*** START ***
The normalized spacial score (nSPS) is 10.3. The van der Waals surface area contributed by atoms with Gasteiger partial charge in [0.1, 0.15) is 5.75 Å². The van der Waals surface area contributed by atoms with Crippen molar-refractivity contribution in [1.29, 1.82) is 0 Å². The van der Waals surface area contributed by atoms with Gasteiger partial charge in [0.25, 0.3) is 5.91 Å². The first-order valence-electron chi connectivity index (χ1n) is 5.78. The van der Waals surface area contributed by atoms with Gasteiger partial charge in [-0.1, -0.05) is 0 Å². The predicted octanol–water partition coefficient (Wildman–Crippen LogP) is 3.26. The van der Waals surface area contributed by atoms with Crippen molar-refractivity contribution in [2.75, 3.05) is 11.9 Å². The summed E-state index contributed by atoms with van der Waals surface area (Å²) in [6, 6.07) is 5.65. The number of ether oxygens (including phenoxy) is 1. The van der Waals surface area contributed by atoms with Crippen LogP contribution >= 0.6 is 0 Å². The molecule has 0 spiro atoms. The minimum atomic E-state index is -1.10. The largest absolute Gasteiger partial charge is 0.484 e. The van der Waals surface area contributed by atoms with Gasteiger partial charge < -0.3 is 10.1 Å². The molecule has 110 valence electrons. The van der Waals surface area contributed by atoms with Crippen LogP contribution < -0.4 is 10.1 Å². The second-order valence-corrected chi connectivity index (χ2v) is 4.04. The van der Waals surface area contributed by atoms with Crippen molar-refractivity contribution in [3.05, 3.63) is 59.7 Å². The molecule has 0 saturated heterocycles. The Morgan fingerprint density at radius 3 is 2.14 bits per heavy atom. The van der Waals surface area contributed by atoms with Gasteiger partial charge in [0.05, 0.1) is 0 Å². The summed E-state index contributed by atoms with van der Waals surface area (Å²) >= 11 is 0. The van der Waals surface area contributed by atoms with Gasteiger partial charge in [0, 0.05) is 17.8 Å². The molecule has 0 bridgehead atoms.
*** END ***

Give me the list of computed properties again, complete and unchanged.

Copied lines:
The normalized spacial score (nSPS) is 10.3. The van der Waals surface area contributed by atoms with Gasteiger partial charge in [0.1, 0.15) is 5.75 Å². The van der Waals surface area contributed by atoms with Crippen molar-refractivity contribution in [1.29, 1.82) is 0 Å². The van der Waals surface area contributed by atoms with Gasteiger partial charge in [0.25, 0.3) is 5.91 Å². The first-order valence-electron chi connectivity index (χ1n) is 5.78. The van der Waals surface area contributed by atoms with Gasteiger partial charge in [-0.1, -0.05) is 0 Å². The predicted octanol–water partition coefficient (Wildman–Crippen LogP) is 3.26. The van der Waals surface area contributed by atoms with Crippen molar-refractivity contribution in [2.75, 3.05) is 11.9 Å². The summed E-state index contributed by atoms with van der Waals surface area (Å²) in [6, 6.07) is 5.65. The number of ether oxygens (including phenoxy) is 1. The van der Waals surface area contributed by atoms with Crippen LogP contribution >= 0.6 is 0 Å². The molecule has 0 spiro atoms. The minimum atomic E-state index is -1.10. The largest absolute Gasteiger partial charge is 0.484 e. The van der Waals surface area contributed by atoms with Gasteiger partial charge < -0.3 is 10.1 Å². The molecule has 110 valence electrons. The van der Waals surface area contributed by atoms with Crippen LogP contribution < -0.4 is 10.1 Å². The second-order valence-corrected chi connectivity index (χ2v) is 4.04. The van der Waals surface area contributed by atoms with Crippen molar-refractivity contribution in [3.05, 3.63) is 59.7 Å². The molecule has 0 saturated heterocycles. The Morgan fingerprint density at radius 3 is 2.14 bits per heavy atom. The van der Waals surface area contributed by atoms with Gasteiger partial charge in [0.05, 0.1) is 0 Å². The summed E-state index contributed by atoms with van der Waals surface area (Å²) >= 11 is 0. The van der Waals surface area contributed by atoms with Gasteiger partial charge in [0, 0.05) is 17.8 Å². The molecule has 0 bridgehead atoms.